# Tag Archives: ratio

## Huh? Making sense of Common Core

OK, I get it. The Common Core State Standards are about large-scale coherence. Stay focused on the big picture of getting everybody going in the same direction, then tweak things later, blah, blah, blah… I get it.

And yet kids’ education is at stake. And teachers’ jobs in the era of No Child Left Behind and Race to the Top. And the quality of curriculum that has to bend over backwards to align with these standards.

So when I dig into the details in my capacity with Connected Math, I get indignant about places where things don’t make sense. Consider the case of ratios at sixth grade:

6.RP.2. Understand the concept of a unit rate a/b associated with a ratio a:b with b ≠ 0, and use rate language in the context of a ratio relationship. For example, “This recipe has a ratio of 3 cups of flour to 4 cups of sugar, so there is 3/4 cup of flour for each cup of sugar.” “We paid \$75 for 15 hamburgers, which is a rate of \$5 per hamburger.”

I’m OK with this. I’m not thrilled with the “unit rate a/b” part, but it’s not a train wreck. Let’s look ahead to seventh grade, shall we?

7.RP.1. Compute unit rates associated with ratios of fractions, including ratios of lengths, areas and other quantities measured in like or different units. For example, if a person walks 1/2 mile in each 1/4 hour, compute the unit rate as the complex fraction 1/2/1/4 miles per hour, equivalently 2 miles per hour.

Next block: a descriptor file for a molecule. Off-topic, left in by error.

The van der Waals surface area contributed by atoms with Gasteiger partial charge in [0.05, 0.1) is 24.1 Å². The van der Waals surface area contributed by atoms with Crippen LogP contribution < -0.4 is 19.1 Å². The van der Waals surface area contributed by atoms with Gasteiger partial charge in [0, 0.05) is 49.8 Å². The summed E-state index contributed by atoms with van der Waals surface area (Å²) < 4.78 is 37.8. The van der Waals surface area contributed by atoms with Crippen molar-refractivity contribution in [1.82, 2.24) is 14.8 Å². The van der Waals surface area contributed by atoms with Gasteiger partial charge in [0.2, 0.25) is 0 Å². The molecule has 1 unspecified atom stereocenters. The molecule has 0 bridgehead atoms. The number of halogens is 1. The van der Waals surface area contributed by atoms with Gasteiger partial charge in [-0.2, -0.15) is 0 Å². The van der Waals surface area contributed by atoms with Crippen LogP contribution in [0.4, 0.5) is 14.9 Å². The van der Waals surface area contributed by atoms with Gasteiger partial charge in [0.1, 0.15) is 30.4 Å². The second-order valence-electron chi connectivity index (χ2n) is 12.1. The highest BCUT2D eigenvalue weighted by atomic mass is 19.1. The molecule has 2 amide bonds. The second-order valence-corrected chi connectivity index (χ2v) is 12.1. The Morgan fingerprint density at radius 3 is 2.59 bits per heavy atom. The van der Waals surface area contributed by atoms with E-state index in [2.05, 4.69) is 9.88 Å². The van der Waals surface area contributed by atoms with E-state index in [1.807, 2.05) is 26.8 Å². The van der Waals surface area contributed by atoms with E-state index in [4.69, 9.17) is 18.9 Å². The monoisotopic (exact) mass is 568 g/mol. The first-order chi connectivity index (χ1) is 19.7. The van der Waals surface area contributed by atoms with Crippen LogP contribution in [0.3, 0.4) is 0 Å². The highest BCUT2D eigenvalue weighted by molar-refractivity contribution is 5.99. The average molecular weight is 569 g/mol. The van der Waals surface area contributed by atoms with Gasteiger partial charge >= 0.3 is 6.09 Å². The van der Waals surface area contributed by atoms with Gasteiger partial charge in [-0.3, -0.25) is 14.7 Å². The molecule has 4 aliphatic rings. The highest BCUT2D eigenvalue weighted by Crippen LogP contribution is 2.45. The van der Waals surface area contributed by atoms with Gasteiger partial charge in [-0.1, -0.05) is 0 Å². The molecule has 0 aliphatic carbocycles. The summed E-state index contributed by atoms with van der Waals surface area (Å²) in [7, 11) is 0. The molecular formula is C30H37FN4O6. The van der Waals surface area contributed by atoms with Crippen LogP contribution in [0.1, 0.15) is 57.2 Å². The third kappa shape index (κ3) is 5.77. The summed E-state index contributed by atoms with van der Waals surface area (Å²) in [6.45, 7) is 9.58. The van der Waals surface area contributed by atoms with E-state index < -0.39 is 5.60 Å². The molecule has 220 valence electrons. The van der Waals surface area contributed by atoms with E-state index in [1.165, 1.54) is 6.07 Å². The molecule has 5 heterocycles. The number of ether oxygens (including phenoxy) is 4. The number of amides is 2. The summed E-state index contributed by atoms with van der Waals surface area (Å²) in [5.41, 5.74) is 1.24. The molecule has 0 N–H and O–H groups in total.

Huh?

The complex fraction (1/2)/(1/4)? Are you kidding me? Just try verbalizing this:

I walked one-half-over-one-fourth miles per hour.

Does anyone ever talk about rates this way? Ever?

No way! The only way to even come close would be to say,

I walked a half a mile in a quarter of an hour.

But then that’s not a unit rate. For some reason Common Core is obsessed with unit rates-strictly defined. If I thought this were a throwaway line, I wouldn’t be worried. But it’s not a throwaway. That sixth grade standard above? It had a footnote:

Expectations for unit rates in this grade are limited to non-complex fractions.

So the Common Core writers didn’t just make this (1/2)/(1/4) unit rate nonsense up on their first pass through seventh grade. Oh no-it was important enough to go back and exclude it from sixth grade. And important enough to use up one of only three footnotes in the entire 6-8 math standards. The other two? Here’s the next one:

Computations with rational numbers extend the rules for manipulating fractions to complex fractions.

Are you sensing a theme here?

Right, it’s this other odd obsession with complex fractions (i.e. fractions in the numerator and/or denominator).

And the third footnote:

Function notation is not required in Grade 8.

Phew.

UPDATE: Reader Sean steps up to defend this standard in the comments below. I highlight his objections in a later post, and then respond in yet one more post on this topic.

## 50/50

### The setup

The Walker Art Center in Minneapolis has an exhibit titled “50/50″. The premise is that half of the exhibit was selected by public vote online and the other half of the exhibit was selected by museum curators in response to the public selections.

### The questions

In the photo below, we see the public half of the exhibit on the left. The curators’ side on the right is masked in black. In fact, you can only see about 2/3 of the public’s side; the remainder is past the left-hand edge of the photograph.

(1) How many works are in the exhibit?

(2) How many did the public choose?

(3) How many did the experts choose?